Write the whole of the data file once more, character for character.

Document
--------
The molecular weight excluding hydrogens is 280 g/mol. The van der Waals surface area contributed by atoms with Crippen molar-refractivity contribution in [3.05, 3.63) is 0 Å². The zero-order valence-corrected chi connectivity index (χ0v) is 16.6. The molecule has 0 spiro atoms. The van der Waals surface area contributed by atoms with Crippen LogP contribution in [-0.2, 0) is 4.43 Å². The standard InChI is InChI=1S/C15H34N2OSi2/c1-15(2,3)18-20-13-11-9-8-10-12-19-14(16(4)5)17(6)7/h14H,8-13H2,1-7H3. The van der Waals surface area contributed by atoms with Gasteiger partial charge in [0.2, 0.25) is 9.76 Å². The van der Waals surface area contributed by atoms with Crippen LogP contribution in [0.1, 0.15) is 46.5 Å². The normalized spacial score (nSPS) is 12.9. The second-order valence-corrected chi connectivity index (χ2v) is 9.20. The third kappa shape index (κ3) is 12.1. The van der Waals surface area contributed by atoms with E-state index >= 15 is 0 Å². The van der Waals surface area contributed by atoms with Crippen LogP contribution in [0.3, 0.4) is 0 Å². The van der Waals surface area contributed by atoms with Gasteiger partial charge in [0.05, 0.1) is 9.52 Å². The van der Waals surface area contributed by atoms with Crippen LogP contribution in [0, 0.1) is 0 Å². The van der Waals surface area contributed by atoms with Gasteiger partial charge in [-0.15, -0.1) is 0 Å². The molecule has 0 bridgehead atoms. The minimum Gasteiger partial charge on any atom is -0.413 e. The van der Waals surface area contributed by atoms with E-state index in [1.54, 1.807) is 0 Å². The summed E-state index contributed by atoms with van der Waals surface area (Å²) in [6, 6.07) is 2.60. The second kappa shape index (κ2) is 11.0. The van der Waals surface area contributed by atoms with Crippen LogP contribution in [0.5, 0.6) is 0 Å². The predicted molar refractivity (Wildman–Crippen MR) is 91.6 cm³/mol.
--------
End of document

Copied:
The molecular weight excluding hydrogens is 280 g/mol. The van der Waals surface area contributed by atoms with Crippen molar-refractivity contribution in [3.05, 3.63) is 0 Å². The zero-order valence-corrected chi connectivity index (χ0v) is 16.6. The molecule has 0 spiro atoms. The van der Waals surface area contributed by atoms with Crippen LogP contribution in [-0.2, 0) is 4.43 Å². The standard InChI is InChI=1S/C15H34N2OSi2/c1-15(2,3)18-20-13-11-9-8-10-12-19-14(16(4)5)17(6)7/h14H,8-13H2,1-7H3. The van der Waals surface area contributed by atoms with Gasteiger partial charge in [0.2, 0.25) is 9.76 Å². The van der Waals surface area contributed by atoms with Crippen LogP contribution in [0.1, 0.15) is 46.5 Å². The normalized spacial score (nSPS) is 12.9. The second-order valence-corrected chi connectivity index (χ2v) is 9.20. The third kappa shape index (κ3) is 12.1. The van der Waals surface area contributed by atoms with E-state index >= 15 is 0 Å². The van der Waals surface area contributed by atoms with Crippen LogP contribution in [0.3, 0.4) is 0 Å². The van der Waals surface area contributed by atoms with Gasteiger partial charge in [0.05, 0.1) is 9.52 Å². The van der Waals surface area contributed by atoms with Crippen LogP contribution in [0, 0.1) is 0 Å². The van der Waals surface area contributed by atoms with Gasteiger partial charge in [-0.15, -0.1) is 0 Å². The molecule has 0 bridgehead atoms. The minimum Gasteiger partial charge on any atom is -0.413 e. The van der Waals surface area contributed by atoms with E-state index in [1.54, 1.807) is 0 Å². The summed E-state index contributed by atoms with van der Waals surface area (Å²) in [6, 6.07) is 2.60. The second kappa shape index (κ2) is 11.0. The van der Waals surface area contributed by atoms with Crippen LogP contribution in [0.5, 0.6) is 0 Å². The predicted molar refractivity (Wildman–Crippen MR) is 91.6 cm³/mol.